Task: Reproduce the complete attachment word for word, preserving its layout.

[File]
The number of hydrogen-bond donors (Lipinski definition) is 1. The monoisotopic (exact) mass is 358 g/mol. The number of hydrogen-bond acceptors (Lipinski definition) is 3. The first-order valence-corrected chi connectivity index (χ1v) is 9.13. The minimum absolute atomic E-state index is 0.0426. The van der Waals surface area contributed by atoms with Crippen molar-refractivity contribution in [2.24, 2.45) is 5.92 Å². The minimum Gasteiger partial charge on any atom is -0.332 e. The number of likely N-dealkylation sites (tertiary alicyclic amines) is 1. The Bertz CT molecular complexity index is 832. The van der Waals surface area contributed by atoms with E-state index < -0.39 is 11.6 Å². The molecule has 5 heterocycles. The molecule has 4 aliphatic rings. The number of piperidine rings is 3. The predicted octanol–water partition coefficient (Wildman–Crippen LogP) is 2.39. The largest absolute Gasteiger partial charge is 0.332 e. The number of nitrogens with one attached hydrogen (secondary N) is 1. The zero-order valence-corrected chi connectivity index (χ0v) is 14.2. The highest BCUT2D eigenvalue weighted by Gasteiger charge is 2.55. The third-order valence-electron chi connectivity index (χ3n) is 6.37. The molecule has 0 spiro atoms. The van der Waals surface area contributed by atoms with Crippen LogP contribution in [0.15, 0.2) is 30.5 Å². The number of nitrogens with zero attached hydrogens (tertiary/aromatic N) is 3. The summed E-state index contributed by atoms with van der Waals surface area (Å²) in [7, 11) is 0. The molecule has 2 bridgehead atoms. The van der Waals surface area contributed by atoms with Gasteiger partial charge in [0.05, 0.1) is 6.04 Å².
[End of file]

The number of hydrogen-bond donors (Lipinski definition) is 1. The monoisotopic (exact) mass is 358 g/mol. The number of hydrogen-bond acceptors (Lipinski definition) is 3. The first-order valence-corrected chi connectivity index (χ1v) is 9.13. The minimum absolute atomic E-state index is 0.0426. The van der Waals surface area contributed by atoms with Crippen molar-refractivity contribution in [2.24, 2.45) is 5.92 Å². The minimum Gasteiger partial charge on any atom is -0.332 e. The number of likely N-dealkylation sites (tertiary alicyclic amines) is 1. The Bertz CT molecular complexity index is 832. The van der Waals surface area contributed by atoms with E-state index < -0.39 is 11.6 Å². The molecule has 5 heterocycles. The molecule has 4 aliphatic rings. The number of piperidine rings is 3. The predicted octanol–water partition coefficient (Wildman–Crippen LogP) is 2.39. The largest absolute Gasteiger partial charge is 0.332 e. The number of nitrogens with one attached hydrogen (secondary N) is 1. The zero-order valence-corrected chi connectivity index (χ0v) is 14.2. The highest BCUT2D eigenvalue weighted by Gasteiger charge is 2.55. The third-order valence-electron chi connectivity index (χ3n) is 6.37. The molecule has 0 spiro atoms. The van der Waals surface area contributed by atoms with Crippen LogP contribution in [0.15, 0.2) is 30.5 Å². The number of nitrogens with zero attached hydrogens (tertiary/aromatic N) is 3. The summed E-state index contributed by atoms with van der Waals surface area (Å²) in [7, 11) is 0. The molecule has 2 bridgehead atoms. The van der Waals surface area contributed by atoms with Gasteiger partial charge in [0.05, 0.1) is 6.04 Å².